The Adventures of Uncle Billy & Ross: Life Lessons Made Simple
by Solon Phillips, Esq.
PageTurner Press and Media
book review by Heather Brooks
"He believed it was his job to teach his young nephew the valuable lessons of life..."
Uncle Billy is sixty-seven, a world traveler, a former Marine, and an appreciator of good literature and the teachings of famous people. He's handy with a British accent and a pithy anecdote. His much younger sister finds these qualities ideal as she toils to support her teenage son, Ross, whose father left her pregnant. Every weekday afternoon, Uncle Billy watches Ross until she picks him up. He allows her to use his address so Ross can attend a better school.
Improved education seems wasted on the young, as Uncle Billy often laments. To him, it appears that contemporary schools teach nothing. Teenagers are, or pretend to be, a tough crowd to reach. Moody and sarcastic Ross Miller is a typical specimen. He lives too far from school to spend time with his classmates socially. His mother forbids him to associate with kids in his neighborhood, fearing their malign influence. Anxious for independence, Ross resents the restrictions, motivating Uncle Billy to curb his attitude.
Some of Ross' negativity comes from his mother, who doesn't realize she can control her perception of life. Uncle Billy will not let Ross live in such ignorance. He teaches him how to appreciate life, choose friends wisely, repair his damaged reputation, think positively, manage money, and be mindful of African American history. As he teaches, Uncle Billy learns that beneath Ross' bravado is a child who loves him dearly, takes his wisdom to heart, and harbors a $700 dream that will make the old veteran proud.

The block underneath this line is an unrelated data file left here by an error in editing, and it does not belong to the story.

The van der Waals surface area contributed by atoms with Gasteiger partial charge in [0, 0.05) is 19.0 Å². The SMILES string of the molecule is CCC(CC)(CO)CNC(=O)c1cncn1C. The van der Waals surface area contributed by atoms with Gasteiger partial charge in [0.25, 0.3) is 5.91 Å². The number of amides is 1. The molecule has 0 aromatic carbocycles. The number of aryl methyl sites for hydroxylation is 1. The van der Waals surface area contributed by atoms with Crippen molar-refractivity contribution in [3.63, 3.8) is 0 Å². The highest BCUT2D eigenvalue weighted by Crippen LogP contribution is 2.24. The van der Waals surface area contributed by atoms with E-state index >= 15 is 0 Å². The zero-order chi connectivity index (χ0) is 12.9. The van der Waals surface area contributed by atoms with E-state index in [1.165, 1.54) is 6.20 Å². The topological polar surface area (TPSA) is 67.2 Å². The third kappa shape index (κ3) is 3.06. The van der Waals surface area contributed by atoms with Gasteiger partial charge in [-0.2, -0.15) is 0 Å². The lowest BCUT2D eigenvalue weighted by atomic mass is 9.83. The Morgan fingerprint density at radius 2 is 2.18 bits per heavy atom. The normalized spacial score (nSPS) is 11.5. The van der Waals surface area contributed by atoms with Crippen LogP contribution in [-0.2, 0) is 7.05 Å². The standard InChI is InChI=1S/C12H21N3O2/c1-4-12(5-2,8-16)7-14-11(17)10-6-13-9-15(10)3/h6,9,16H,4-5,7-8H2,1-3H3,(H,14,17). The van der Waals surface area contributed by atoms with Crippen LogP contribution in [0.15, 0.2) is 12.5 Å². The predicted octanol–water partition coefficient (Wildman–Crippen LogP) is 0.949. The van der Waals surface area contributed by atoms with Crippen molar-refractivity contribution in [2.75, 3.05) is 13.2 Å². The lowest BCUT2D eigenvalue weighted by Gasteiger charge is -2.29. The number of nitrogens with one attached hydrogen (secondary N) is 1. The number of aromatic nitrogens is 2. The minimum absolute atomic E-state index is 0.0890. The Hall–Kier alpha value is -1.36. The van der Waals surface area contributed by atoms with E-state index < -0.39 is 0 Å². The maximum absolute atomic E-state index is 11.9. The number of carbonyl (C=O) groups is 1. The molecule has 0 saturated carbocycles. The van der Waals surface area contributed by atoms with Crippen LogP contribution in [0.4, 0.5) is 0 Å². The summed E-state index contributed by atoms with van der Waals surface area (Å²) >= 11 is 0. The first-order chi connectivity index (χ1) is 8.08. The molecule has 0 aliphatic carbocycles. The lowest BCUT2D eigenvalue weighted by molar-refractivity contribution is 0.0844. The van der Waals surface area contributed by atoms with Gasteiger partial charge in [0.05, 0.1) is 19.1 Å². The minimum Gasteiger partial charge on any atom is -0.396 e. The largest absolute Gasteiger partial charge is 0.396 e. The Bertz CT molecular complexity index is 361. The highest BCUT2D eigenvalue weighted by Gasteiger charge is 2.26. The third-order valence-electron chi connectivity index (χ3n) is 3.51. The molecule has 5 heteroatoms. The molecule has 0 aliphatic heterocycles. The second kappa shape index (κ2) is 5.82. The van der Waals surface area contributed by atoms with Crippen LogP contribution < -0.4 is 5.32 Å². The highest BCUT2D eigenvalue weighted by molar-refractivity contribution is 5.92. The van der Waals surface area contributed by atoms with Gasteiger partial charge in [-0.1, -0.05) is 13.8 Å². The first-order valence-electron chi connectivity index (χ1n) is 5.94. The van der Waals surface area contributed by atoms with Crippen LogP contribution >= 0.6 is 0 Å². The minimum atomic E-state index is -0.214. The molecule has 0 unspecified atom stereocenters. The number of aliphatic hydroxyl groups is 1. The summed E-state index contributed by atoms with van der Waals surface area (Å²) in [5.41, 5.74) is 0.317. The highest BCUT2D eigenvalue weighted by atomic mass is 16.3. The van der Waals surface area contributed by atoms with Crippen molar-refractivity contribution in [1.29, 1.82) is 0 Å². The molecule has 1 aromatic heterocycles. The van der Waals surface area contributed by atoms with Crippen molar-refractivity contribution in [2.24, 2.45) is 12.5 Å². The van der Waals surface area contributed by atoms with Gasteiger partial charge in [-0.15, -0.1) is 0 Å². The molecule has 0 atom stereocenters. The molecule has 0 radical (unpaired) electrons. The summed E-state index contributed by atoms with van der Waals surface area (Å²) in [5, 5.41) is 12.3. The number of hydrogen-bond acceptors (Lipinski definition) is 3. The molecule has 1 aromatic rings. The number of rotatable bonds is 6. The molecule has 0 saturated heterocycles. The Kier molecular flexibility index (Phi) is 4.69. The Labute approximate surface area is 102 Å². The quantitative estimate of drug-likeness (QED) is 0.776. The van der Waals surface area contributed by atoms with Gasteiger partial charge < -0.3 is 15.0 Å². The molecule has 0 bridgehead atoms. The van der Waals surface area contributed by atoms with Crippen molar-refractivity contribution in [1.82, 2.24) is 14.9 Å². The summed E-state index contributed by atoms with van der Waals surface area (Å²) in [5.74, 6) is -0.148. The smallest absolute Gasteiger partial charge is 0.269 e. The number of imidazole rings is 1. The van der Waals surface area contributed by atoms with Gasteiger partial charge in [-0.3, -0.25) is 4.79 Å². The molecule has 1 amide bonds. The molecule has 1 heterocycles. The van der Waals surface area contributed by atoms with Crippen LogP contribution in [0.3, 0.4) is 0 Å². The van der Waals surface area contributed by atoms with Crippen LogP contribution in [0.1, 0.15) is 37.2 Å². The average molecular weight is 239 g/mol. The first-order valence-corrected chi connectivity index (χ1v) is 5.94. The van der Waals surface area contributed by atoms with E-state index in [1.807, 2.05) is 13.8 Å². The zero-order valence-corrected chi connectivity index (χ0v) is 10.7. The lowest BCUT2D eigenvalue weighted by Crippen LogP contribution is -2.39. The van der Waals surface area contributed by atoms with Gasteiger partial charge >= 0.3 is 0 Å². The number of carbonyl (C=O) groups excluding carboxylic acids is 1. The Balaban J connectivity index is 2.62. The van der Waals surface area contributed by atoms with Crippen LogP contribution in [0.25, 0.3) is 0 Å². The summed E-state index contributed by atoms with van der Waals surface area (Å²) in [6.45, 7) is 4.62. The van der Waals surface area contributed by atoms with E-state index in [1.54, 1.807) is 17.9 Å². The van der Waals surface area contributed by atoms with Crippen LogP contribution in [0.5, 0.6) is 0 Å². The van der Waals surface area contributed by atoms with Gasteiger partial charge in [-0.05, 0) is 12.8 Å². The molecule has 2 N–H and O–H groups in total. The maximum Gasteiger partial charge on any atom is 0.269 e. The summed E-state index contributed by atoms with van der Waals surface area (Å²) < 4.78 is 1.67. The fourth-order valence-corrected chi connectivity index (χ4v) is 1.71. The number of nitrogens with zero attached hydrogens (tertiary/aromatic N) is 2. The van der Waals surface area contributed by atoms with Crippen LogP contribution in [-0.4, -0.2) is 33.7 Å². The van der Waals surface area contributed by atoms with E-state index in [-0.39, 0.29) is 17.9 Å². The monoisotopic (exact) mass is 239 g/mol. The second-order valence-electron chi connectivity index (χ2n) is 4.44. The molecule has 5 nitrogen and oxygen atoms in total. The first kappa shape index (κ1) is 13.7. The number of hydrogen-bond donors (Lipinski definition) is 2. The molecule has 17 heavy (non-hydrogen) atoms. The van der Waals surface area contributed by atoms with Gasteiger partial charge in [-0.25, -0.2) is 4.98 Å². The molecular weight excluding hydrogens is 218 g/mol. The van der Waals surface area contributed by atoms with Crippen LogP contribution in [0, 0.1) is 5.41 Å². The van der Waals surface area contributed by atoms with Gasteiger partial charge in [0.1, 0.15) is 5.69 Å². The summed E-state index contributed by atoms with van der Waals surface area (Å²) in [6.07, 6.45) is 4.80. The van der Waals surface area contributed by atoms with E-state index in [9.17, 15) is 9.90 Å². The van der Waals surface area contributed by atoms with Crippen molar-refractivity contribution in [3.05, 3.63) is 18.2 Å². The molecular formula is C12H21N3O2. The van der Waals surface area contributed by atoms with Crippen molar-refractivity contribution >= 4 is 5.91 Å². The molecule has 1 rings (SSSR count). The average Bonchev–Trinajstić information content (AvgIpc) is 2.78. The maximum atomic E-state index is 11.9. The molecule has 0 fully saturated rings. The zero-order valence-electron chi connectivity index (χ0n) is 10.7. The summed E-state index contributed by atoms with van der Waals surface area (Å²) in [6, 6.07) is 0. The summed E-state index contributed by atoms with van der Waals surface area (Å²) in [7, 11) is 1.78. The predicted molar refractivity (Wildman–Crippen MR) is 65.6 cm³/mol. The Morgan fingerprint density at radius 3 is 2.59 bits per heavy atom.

Phillips, a lawyer, is also a bestselling author. Law and theology often constitute his subject matter. In this short work of fiction, he broaches another subject about which he is passionateâfamily values. Young Ross is fatherless but has a strong male role model in wise, cultured, and sometimes humorously theatrical Uncle Billy. Phillips proudly attributes all his successes to his two children, whose influence in his life is abundantly apparent in the way he describes Ross and his peers.
The author imbues Uncle Billy with a knowledge of history common to both attorneys and the elderly. At one point, Uncle Billy tells Ross that Black History Month began as Black History Week in 1921. He's also cognizant, however, of current communication and information acquisition trends. Without prompting, he suggests that Ross use his smartphone to take notes whenever he shares anything important with him, thus displaying a willingness to connect with the boy in a way that is meaningful to digital-age youth. When he accepts Ross' offer to teach him to play video games, he endears himself to him even more on this front. Ross and Uncle Billy are the only characters who actively appear in the narrative. Ross' mother and schoolmates are merely mentioned. However, Uncle Billy's cultural awareness and Ross' close friendship with him easily compensate for their absence.
Phillip's work may attract history aficionados and those searching for stories that teach clear lessons. The story is in the directly instructive style of Arleta Richardson's In Grandma's Attic series, though those books have two female protagonists instead of male ones. This novella will also likely have a significant African American audience, particularly among young people. In essence, Phillip's book is a poignant reminder of the effect a caring adult can have on the life of a youth.
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